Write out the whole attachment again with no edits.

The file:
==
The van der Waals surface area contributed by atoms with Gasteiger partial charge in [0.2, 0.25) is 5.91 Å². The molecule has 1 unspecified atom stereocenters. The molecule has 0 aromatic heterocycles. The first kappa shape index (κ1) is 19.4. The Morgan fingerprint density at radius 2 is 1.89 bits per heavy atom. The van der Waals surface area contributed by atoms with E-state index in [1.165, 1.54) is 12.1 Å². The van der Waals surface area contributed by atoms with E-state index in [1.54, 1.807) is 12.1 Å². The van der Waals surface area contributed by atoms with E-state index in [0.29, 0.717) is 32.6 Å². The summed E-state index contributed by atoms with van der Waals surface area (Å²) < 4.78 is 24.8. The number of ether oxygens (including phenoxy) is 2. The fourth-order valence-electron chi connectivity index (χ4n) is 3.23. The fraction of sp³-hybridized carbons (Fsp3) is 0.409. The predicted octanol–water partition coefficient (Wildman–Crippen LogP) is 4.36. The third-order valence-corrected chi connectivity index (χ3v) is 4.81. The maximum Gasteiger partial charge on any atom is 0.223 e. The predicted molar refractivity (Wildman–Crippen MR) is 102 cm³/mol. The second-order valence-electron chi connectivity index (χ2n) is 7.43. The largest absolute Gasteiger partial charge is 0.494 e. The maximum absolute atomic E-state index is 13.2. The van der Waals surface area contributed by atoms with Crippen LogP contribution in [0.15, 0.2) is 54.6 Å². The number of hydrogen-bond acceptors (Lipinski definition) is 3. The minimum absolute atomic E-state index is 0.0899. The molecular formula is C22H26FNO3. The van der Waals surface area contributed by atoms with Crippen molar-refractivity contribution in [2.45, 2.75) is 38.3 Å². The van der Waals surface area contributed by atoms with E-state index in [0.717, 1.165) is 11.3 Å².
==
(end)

The van der Waals surface area contributed by atoms with Gasteiger partial charge in [0.2, 0.25) is 5.91 Å². The molecule has 1 unspecified atom stereocenters. The molecule has 0 aromatic heterocycles. The first kappa shape index (κ1) is 19.4. The Morgan fingerprint density at radius 2 is 1.89 bits per heavy atom. The van der Waals surface area contributed by atoms with E-state index in [1.165, 1.54) is 12.1 Å². The van der Waals surface area contributed by atoms with E-state index in [1.54, 1.807) is 12.1 Å². The van der Waals surface area contributed by atoms with E-state index in [0.29, 0.717) is 32.6 Å². The summed E-state index contributed by atoms with van der Waals surface area (Å²) < 4.78 is 24.8. The number of ether oxygens (including phenoxy) is 2. The fourth-order valence-electron chi connectivity index (χ4n) is 3.23. The fraction of sp³-hybridized carbons (Fsp3) is 0.409. The predicted octanol–water partition coefficient (Wildman–Crippen LogP) is 4.36. The third-order valence-corrected chi connectivity index (χ3v) is 4.81. The maximum Gasteiger partial charge on any atom is 0.223 e. The predicted molar refractivity (Wildman–Crippen MR) is 102 cm³/mol. The second-order valence-electron chi connectivity index (χ2n) is 7.43. The largest absolute Gasteiger partial charge is 0.494 e. The maximum absolute atomic E-state index is 13.2. The van der Waals surface area contributed by atoms with Crippen LogP contribution in [0.15, 0.2) is 54.6 Å². The number of hydrogen-bond acceptors (Lipinski definition) is 3. The minimum absolute atomic E-state index is 0.0899. The molecular formula is C22H26FNO3. The van der Waals surface area contributed by atoms with Crippen molar-refractivity contribution in [2.45, 2.75) is 38.3 Å². The van der Waals surface area contributed by atoms with E-state index in [0.717, 1.165) is 11.3 Å².